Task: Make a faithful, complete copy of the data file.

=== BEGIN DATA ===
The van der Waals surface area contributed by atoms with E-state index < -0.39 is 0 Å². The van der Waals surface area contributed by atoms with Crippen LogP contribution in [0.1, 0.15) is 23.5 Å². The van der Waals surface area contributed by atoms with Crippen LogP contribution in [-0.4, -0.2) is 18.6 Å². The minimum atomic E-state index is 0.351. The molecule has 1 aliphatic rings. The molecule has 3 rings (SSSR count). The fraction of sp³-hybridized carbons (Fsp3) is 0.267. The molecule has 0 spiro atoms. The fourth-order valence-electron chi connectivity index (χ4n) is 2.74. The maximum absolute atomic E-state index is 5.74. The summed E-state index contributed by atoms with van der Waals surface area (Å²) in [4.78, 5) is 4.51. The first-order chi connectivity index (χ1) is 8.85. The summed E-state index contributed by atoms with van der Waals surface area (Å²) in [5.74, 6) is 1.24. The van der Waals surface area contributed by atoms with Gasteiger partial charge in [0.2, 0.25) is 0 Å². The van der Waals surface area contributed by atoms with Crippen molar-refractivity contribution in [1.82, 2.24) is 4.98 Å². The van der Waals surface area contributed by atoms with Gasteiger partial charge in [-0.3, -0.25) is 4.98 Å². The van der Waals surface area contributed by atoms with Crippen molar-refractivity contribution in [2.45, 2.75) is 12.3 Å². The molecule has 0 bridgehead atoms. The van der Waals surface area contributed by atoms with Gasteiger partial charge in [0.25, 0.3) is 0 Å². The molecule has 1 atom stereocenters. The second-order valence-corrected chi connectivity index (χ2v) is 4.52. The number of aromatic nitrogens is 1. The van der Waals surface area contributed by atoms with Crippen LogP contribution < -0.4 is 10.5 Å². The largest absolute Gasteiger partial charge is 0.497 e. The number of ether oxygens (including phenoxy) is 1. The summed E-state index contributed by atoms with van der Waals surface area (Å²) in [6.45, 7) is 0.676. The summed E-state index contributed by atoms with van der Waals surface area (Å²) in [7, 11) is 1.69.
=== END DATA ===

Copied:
The van der Waals surface area contributed by atoms with E-state index < -0.39 is 0 Å². The van der Waals surface area contributed by atoms with Crippen LogP contribution in [0.1, 0.15) is 23.5 Å². The van der Waals surface area contributed by atoms with Crippen LogP contribution in [-0.4, -0.2) is 18.6 Å². The minimum atomic E-state index is 0.351. The molecule has 1 aliphatic rings. The molecule has 3 rings (SSSR count). The fraction of sp³-hybridized carbons (Fsp3) is 0.267. The molecule has 0 spiro atoms. The fourth-order valence-electron chi connectivity index (χ4n) is 2.74. The maximum absolute atomic E-state index is 5.74. The summed E-state index contributed by atoms with van der Waals surface area (Å²) in [4.78, 5) is 4.51. The first-order chi connectivity index (χ1) is 8.85. The summed E-state index contributed by atoms with van der Waals surface area (Å²) in [5.74, 6) is 1.24. The van der Waals surface area contributed by atoms with Gasteiger partial charge in [0.2, 0.25) is 0 Å². The van der Waals surface area contributed by atoms with Crippen molar-refractivity contribution in [1.82, 2.24) is 4.98 Å². The van der Waals surface area contributed by atoms with Gasteiger partial charge in [-0.3, -0.25) is 4.98 Å². The van der Waals surface area contributed by atoms with Crippen molar-refractivity contribution in [2.45, 2.75) is 12.3 Å². The molecule has 0 bridgehead atoms. The van der Waals surface area contributed by atoms with Gasteiger partial charge in [0.25, 0.3) is 0 Å². The molecule has 1 atom stereocenters. The second-order valence-corrected chi connectivity index (χ2v) is 4.52. The number of aromatic nitrogens is 1. The van der Waals surface area contributed by atoms with Crippen LogP contribution < -0.4 is 10.5 Å². The largest absolute Gasteiger partial charge is 0.497 e. The number of ether oxygens (including phenoxy) is 1. The summed E-state index contributed by atoms with van der Waals surface area (Å²) in [6.45, 7) is 0.676. The summed E-state index contributed by atoms with van der Waals surface area (Å²) in [7, 11) is 1.69.